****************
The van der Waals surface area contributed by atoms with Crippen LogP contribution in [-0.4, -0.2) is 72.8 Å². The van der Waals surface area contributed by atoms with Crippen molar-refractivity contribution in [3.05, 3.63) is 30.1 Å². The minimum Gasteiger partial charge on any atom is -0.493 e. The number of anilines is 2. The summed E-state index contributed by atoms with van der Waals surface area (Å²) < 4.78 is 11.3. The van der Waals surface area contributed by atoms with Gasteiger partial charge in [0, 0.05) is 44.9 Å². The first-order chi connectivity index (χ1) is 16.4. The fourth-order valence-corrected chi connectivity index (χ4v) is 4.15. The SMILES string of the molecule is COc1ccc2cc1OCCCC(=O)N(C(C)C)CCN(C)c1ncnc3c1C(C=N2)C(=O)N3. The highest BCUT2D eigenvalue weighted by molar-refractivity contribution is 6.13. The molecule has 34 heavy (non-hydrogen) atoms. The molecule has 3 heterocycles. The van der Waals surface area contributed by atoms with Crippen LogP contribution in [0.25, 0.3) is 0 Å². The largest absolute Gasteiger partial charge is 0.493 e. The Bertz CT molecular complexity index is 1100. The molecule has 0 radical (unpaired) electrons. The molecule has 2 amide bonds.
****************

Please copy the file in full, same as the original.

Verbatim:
The van der Waals surface area contributed by atoms with Crippen LogP contribution in [-0.4, -0.2) is 72.8 Å². The van der Waals surface area contributed by atoms with Crippen molar-refractivity contribution in [3.05, 3.63) is 30.1 Å². The minimum Gasteiger partial charge on any atom is -0.493 e. The number of anilines is 2. The summed E-state index contributed by atoms with van der Waals surface area (Å²) < 4.78 is 11.3. The van der Waals surface area contributed by atoms with Gasteiger partial charge in [0, 0.05) is 44.9 Å². The first-order chi connectivity index (χ1) is 16.4. The fourth-order valence-corrected chi connectivity index (χ4v) is 4.15. The SMILES string of the molecule is COc1ccc2cc1OCCCC(=O)N(C(C)C)CCN(C)c1ncnc3c1C(C=N2)C(=O)N3. The highest BCUT2D eigenvalue weighted by molar-refractivity contribution is 6.13. The molecule has 34 heavy (non-hydrogen) atoms. The molecule has 3 heterocycles. The van der Waals surface area contributed by atoms with Crippen LogP contribution in [0.25, 0.3) is 0 Å². The largest absolute Gasteiger partial charge is 0.493 e. The Bertz CT molecular complexity index is 1100. The molecule has 0 radical (unpaired) electrons. The molecule has 2 amide bonds.